After this, the 1st Marines are finally getting off the island to move onto their next campaign, which means a change of scenery, and a chance for the impact of what they've just gone through to start hitting both the marines themselves, and the audience. Just like them, we've had virtually no time to process all the horror and warfare these men endured on the island.

While last week spotlighted most of the hour on the beauty of the island, this week it was the brutality of war itself that took center stage, with almost constant gunfire from the opening credits to the closing credits.

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WWII Veteran Dr. Sidney Phillips Reacts to HBO's 'The Pacific'

by Sandie Angulo Chen, posted Mar 19th 2010 1:30PM
'The Pacific,' HBO's monumental 10-part miniseries produced by Tom Hanks and Steven Spielberg, chronicles four Marines as they serve in the Pacific Theater of Operations during World War II.

Unlike its companion miniseries, 'Band of Brothers,' which followed the legendary Easy Company throughout the war in Europe, 'The Pacific' focuses more on the individual perspectives of four Marines -- Pvts. Robert Leckie (James Badge Dale) and Sidney Phillips (Ashton Holmes) in the 1st Marine Regiment; Sgt. John Basilone (Jon Seda) in the 7th Marine Regiment; and Phillips' best friend, Pvt. Eugene Sledge (Joseph Mazzello), in the 5th Marine Regiment -- as they struggle to keep their spirits high while fighting an unrelenting enemy -- the Japanese.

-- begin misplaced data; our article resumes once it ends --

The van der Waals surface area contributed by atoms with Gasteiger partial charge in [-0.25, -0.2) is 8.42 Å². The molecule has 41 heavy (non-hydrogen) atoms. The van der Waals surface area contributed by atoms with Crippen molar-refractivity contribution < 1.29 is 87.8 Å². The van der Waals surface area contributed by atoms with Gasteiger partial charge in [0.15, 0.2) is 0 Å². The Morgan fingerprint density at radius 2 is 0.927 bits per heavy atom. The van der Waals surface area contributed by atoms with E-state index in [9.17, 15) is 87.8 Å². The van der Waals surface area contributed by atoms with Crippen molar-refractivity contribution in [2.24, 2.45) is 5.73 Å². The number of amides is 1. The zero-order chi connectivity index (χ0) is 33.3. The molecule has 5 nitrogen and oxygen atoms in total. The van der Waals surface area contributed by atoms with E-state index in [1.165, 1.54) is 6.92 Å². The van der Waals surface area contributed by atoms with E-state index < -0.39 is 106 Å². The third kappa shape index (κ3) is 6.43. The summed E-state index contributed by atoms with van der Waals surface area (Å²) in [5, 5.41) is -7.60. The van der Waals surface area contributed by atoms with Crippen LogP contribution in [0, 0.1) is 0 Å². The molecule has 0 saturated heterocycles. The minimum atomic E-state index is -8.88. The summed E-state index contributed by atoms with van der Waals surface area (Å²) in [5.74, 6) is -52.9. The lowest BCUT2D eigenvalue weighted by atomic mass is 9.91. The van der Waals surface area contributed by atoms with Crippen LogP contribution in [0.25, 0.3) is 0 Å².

AOL TV had the honor of speaking to 85-year-old WWII veteran Dr. Sidney Phillips, the only one still with us (Basilone was fatally wounded at Iwo Jima, and Leckie and Sledge, both of whom wrote memoirs on which 'The Pacific' is based, both passed away in 2001). Phillips tells us what it felt like to see his war-time experiences and those of his best friend Sledge depicted on screen.